Alert over fake Saudi currency




MONEY exchange firms in Bahrain have stepped up vigilance amid unconfirmed reports of fake Saudi currency circulating in the market.

Representatives of three companies in Bahrain, asked not to be identified, said they were aware of reports of counterfeit riyals and had instructed staff to be more cautious.

Pictures of signs at petrol stations instructing staff not to accept riyals also appeared online on Sunday, although they could not be authenticated.

‘We have information from our branches that there is circulation of counterfeit Saudi riyals and cashiers and counter staff at all our branches have been asked to be vigilant,’ a spokesman for one currency exchange told the GDN yesterday.

‘In one case reported, the notes have been seized and authorities have been informed.

‘Staff have been specially alerted to be on the lookout.’

The spokesman of another money exchange said he planned to raise the issue with the Bahrain Exchange Committee, which is a forum of leading currency exchanges.

‘I was informed by my staff about the circulation of fake Saudi riyals in the market,’ he said.

‘I haven’t taken any action yet as I am planning to raise it in the committee and also waiting for an official notice from the Central Bank of Bahrain (CBB).

‘We did not receive any case of fake currency being submitted at our counter.’

He added that anyone who handed over fake currency would be reported to police.

‘We have instructed staff to notify us of cases of this kind, if any,’ he said.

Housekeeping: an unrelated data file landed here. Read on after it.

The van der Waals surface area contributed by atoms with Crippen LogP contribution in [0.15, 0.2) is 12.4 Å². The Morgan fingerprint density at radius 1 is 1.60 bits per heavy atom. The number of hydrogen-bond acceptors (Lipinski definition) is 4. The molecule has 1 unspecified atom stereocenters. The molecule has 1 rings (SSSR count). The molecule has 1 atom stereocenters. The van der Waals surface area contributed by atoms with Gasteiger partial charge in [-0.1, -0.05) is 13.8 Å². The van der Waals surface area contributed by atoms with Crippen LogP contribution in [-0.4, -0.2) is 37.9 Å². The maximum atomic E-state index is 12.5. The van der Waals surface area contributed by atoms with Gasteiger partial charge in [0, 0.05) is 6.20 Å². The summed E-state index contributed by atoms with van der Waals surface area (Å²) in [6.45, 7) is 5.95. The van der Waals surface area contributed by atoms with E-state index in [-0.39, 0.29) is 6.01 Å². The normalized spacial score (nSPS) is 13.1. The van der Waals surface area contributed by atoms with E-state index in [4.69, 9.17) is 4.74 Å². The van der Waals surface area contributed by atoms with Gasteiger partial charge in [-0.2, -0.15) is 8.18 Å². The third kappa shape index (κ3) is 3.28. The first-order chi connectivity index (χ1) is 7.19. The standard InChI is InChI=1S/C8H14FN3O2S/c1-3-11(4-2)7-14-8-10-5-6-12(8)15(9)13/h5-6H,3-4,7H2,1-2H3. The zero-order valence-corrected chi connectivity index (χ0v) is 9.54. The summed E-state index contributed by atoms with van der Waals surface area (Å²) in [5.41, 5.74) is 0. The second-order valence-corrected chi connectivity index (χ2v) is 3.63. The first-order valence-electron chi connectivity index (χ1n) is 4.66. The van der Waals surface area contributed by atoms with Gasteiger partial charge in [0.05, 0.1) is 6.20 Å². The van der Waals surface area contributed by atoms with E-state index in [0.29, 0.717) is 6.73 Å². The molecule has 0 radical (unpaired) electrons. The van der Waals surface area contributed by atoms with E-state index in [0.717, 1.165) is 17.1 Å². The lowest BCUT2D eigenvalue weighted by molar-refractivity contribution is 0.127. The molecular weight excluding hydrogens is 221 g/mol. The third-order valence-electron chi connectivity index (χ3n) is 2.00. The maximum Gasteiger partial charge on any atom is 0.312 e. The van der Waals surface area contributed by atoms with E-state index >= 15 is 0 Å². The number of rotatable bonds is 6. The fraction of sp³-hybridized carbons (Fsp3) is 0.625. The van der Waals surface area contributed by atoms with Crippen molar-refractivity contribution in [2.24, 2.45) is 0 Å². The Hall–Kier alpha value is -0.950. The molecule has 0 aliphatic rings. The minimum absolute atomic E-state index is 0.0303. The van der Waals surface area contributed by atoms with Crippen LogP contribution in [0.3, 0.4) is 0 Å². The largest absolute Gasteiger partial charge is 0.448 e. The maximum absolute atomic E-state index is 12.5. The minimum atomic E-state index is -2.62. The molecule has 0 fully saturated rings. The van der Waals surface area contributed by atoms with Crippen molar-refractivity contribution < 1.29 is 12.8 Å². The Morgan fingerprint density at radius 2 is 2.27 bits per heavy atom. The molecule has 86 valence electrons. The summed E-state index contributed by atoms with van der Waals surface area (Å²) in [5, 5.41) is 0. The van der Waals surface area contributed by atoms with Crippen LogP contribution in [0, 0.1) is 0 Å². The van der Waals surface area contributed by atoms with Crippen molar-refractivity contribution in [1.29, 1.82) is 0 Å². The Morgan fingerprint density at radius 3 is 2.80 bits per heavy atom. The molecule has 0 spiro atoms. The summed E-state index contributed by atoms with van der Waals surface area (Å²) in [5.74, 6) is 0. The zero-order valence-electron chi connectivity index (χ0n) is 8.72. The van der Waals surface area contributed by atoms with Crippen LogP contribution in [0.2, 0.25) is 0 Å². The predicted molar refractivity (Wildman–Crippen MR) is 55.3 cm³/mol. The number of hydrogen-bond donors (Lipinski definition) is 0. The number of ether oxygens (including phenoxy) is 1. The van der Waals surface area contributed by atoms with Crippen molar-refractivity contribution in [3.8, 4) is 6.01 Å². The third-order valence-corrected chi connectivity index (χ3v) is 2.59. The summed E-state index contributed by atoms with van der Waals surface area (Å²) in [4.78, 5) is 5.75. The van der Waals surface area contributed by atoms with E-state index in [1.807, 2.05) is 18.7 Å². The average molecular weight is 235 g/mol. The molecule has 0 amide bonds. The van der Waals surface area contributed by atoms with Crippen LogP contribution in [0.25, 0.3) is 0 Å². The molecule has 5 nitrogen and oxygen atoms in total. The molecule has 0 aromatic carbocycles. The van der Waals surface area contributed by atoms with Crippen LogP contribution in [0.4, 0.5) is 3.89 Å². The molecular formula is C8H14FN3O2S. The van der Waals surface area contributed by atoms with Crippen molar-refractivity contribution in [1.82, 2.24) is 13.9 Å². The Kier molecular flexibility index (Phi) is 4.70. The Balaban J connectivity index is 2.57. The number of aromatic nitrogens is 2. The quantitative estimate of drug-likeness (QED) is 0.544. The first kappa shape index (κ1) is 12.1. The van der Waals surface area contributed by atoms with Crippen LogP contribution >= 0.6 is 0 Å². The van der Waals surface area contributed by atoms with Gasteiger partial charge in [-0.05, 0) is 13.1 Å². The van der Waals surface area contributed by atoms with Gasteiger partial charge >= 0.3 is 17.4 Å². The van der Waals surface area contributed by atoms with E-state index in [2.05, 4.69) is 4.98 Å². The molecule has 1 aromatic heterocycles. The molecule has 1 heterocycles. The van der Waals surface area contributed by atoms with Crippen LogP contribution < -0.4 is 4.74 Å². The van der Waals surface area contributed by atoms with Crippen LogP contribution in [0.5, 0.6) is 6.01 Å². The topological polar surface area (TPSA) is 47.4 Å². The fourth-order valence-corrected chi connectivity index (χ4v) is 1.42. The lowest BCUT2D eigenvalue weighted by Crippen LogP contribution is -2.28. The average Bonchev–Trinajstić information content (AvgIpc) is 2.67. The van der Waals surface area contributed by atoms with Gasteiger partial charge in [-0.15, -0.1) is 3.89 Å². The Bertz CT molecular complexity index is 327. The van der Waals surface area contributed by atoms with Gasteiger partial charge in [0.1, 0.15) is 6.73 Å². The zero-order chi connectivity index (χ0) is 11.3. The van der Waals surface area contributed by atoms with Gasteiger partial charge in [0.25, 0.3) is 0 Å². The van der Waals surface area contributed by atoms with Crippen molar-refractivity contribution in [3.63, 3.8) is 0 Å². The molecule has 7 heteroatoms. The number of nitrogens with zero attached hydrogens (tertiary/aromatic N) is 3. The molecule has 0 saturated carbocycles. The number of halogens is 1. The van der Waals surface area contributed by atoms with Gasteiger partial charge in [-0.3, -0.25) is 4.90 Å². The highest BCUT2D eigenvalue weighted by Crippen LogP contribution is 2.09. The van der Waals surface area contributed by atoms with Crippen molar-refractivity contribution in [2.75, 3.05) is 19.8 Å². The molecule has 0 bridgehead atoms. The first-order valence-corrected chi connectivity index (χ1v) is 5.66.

Businessman and Bahrain Chamber of Commerce and Industry board member Abdulhakim Al Shammary said he was aware of concerns and urged the CBB to take action to allay fears.

‘There are reports of fake Saudi currency in the market and the CBB is responsible for addressing this concern to allay public fears at the earliest,’ he said.

‘The dollar, euro and Saudi riyal are the most affected currencies when it comes to faking because of their value and demand.

‘However, the banking system in Bahrain and Saudi Arabia ‘“ and the awareness of the public on such matters ‘“ are commendable.

‘The chances of passing large amounts of fake currency in the market is reduced.

‘Saudi currency is usually received by hoteliers, money exchanges or retailers who are aware of the quality of the currency and it is not easy to spread fake notes.’

One shopper told the GDN that when he tried to buy goods at a hypermarket with Saudi riyals on Saturday, he was informed that Saudi currency was not being accepted.

However, a hypermarket spokesman denied such a rule existed when contacted by the GDN.

‘We have issued no such instruction to staff,’ he said.

CBB officials did not respond yesterday.

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